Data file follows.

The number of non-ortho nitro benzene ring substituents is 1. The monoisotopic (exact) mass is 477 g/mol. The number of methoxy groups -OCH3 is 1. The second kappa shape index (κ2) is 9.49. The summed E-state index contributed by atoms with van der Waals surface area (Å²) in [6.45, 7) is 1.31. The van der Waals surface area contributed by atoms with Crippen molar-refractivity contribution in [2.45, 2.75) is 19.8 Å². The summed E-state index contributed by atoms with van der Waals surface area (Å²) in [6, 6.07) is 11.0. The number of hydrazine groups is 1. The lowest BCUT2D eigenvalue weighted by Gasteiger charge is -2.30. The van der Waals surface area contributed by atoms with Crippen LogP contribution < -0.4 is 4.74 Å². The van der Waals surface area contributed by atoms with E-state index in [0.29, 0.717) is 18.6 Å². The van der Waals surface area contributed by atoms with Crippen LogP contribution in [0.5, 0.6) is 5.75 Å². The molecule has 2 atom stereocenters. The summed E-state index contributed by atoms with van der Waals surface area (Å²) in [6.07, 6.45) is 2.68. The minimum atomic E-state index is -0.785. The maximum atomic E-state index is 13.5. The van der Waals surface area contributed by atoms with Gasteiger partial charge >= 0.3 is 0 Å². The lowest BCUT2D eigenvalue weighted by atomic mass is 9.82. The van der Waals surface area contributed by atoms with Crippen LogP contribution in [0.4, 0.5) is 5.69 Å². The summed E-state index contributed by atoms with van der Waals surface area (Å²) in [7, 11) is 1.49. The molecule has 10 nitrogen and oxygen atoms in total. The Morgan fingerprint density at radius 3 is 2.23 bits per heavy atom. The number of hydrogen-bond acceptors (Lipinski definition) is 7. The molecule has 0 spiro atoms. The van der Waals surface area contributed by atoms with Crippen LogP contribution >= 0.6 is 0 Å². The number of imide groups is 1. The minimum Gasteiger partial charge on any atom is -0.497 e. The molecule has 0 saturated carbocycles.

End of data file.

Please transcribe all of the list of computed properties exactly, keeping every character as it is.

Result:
The number of non-ortho nitro benzene ring substituents is 1. The monoisotopic (exact) mass is 477 g/mol. The number of methoxy groups -OCH3 is 1. The second kappa shape index (κ2) is 9.49. The summed E-state index contributed by atoms with van der Waals surface area (Å²) in [6.45, 7) is 1.31. The van der Waals surface area contributed by atoms with Crippen molar-refractivity contribution in [2.45, 2.75) is 19.8 Å². The summed E-state index contributed by atoms with van der Waals surface area (Å²) in [6, 6.07) is 11.0. The number of hydrazine groups is 1. The lowest BCUT2D eigenvalue weighted by Gasteiger charge is -2.30. The van der Waals surface area contributed by atoms with Crippen LogP contribution < -0.4 is 4.74 Å². The van der Waals surface area contributed by atoms with E-state index in [0.29, 0.717) is 18.6 Å². The van der Waals surface area contributed by atoms with Crippen LogP contribution in [0.5, 0.6) is 5.75 Å². The molecule has 2 atom stereocenters. The summed E-state index contributed by atoms with van der Waals surface area (Å²) in [6.07, 6.45) is 2.68. The minimum atomic E-state index is -0.785. The maximum atomic E-state index is 13.5. The van der Waals surface area contributed by atoms with Gasteiger partial charge >= 0.3 is 0 Å². The lowest BCUT2D eigenvalue weighted by atomic mass is 9.82. The van der Waals surface area contributed by atoms with Crippen LogP contribution in [0.4, 0.5) is 5.69 Å². The summed E-state index contributed by atoms with van der Waals surface area (Å²) in [7, 11) is 1.49. The molecule has 10 nitrogen and oxygen atoms in total. The Morgan fingerprint density at radius 3 is 2.23 bits per heavy atom. The number of hydrogen-bond acceptors (Lipinski definition) is 7. The molecule has 0 spiro atoms. The van der Waals surface area contributed by atoms with Crippen LogP contribution >= 0.6 is 0 Å². The number of imide groups is 1. The minimum Gasteiger partial charge on any atom is -0.497 e. The molecule has 0 saturated carbocycles.